NAVAL GENERAL SERVICE 1793-1840, CLASP, ALGIERS ‘GEORGE CHEYNE, LIEUT. R.N.’
George Cheyne was baptised at St. Andrew’s Church, Edinburgh in March 1788 and entered the Royal Navy as a Midshipman on 12 October 1804.
As a Mater’s Mate, Cheyne was present and wounded in Seagull’s ‘glorious resistance of 2 hours and 30 minutes’ against a Danish Brig and six gunboats off Norway in June 1808. Due to casualties to senior officers, prior to surrender, command devolved, upon Cheyne and it was he that handed the ship over to the Danish Brig’s Captain. Slightly wounded again at Harve de Grace whilst serving with Ganymede, between 1805 and 1813, he was no less than 150 times engaged with the enemy. In February 1814 he managed to pass ‘the fearful bar of the Adour in an open boat with five men’, an example of ‘dashing intrepidity’ that won the admiration of his Admiral and was further MID. Further ‘employed with the Army under the Duke of Wellington near Bayonne’, he commanded the principal breaching battery being erected against the Citadel and the boat he was in was stuck and sunk by a French shell during one of several other daring exploits. As 1st Lieutenant of Albion, at the Battle of Algiers, by an arrangement which he had suggested of firing whole broadsides, Albion the first ship to silence the opposing batteries. Further to this, as an unemployed Commander, in 1823 he commanded the frigate Constantine in the Colombian Fleet under President Simon Bolivar.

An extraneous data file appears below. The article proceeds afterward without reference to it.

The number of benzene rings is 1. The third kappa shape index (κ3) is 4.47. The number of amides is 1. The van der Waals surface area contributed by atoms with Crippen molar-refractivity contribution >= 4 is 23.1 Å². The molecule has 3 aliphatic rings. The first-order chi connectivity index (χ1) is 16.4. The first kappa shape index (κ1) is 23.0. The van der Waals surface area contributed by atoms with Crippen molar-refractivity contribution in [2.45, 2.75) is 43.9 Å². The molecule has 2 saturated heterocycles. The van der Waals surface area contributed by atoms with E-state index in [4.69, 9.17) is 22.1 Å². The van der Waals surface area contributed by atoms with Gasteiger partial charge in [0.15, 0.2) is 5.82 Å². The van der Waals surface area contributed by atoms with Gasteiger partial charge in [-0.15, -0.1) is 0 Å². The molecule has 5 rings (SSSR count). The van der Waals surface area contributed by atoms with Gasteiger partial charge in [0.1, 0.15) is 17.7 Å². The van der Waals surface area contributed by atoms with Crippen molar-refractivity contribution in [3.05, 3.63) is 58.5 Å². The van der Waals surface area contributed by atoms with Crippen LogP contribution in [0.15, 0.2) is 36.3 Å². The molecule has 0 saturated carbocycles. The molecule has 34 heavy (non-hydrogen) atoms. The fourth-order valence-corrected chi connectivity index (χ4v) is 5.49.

The following 1866 obituary, published in the Illustrated London News, is pretty much word for word extracted from Cheyne’s extremely detailed and unusually lengthy Royal Navy Memorandum of service, this completed by Cheyne at Fredericton, New Brunswick, on 29 May 1846………….
SEE PDF FOR FULL WRITEUP
Condition VF, some minor edge nicks or better. Sold with extensive copied research and a similar amount of digital research, the former including service papers, Gazettes, medal rolls etc, latter Memorandum of service. Obituaries etc. Ex DNW, December 2007, though without most of the above research which was carried out by Jager Medals.
A quite outstanding medal to a well-respected naval officer who saw a great deal of action.